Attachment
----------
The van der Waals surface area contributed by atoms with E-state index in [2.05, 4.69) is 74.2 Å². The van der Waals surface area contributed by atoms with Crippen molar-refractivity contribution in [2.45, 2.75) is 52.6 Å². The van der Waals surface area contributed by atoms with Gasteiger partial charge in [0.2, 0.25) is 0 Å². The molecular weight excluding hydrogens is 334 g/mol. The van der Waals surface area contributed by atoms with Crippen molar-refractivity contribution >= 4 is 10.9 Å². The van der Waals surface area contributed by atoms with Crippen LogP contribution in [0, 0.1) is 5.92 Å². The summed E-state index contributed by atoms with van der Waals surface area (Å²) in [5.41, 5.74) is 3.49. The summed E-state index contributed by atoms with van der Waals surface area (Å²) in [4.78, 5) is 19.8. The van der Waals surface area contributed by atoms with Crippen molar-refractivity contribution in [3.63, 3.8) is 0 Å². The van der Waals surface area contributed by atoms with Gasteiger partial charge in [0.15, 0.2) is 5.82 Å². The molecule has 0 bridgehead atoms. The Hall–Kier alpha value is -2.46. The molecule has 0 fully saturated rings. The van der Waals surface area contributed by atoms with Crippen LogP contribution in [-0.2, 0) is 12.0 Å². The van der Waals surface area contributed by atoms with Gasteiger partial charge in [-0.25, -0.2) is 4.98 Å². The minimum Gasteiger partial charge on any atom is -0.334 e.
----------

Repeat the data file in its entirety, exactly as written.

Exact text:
The van der Waals surface area contributed by atoms with E-state index in [2.05, 4.69) is 74.2 Å². The van der Waals surface area contributed by atoms with Crippen molar-refractivity contribution in [2.45, 2.75) is 52.6 Å². The van der Waals surface area contributed by atoms with Gasteiger partial charge in [0.2, 0.25) is 0 Å². The molecular weight excluding hydrogens is 334 g/mol. The van der Waals surface area contributed by atoms with Crippen molar-refractivity contribution >= 4 is 10.9 Å². The van der Waals surface area contributed by atoms with Crippen LogP contribution in [0, 0.1) is 5.92 Å². The summed E-state index contributed by atoms with van der Waals surface area (Å²) in [5.41, 5.74) is 3.49. The summed E-state index contributed by atoms with van der Waals surface area (Å²) in [4.78, 5) is 19.8. The van der Waals surface area contributed by atoms with Crippen molar-refractivity contribution in [3.63, 3.8) is 0 Å². The van der Waals surface area contributed by atoms with Gasteiger partial charge in [0.15, 0.2) is 5.82 Å². The molecule has 0 bridgehead atoms. The Hall–Kier alpha value is -2.46. The molecule has 0 fully saturated rings. The van der Waals surface area contributed by atoms with Crippen LogP contribution in [-0.2, 0) is 12.0 Å². The van der Waals surface area contributed by atoms with Gasteiger partial charge in [-0.25, -0.2) is 4.98 Å². The minimum Gasteiger partial charge on any atom is -0.334 e.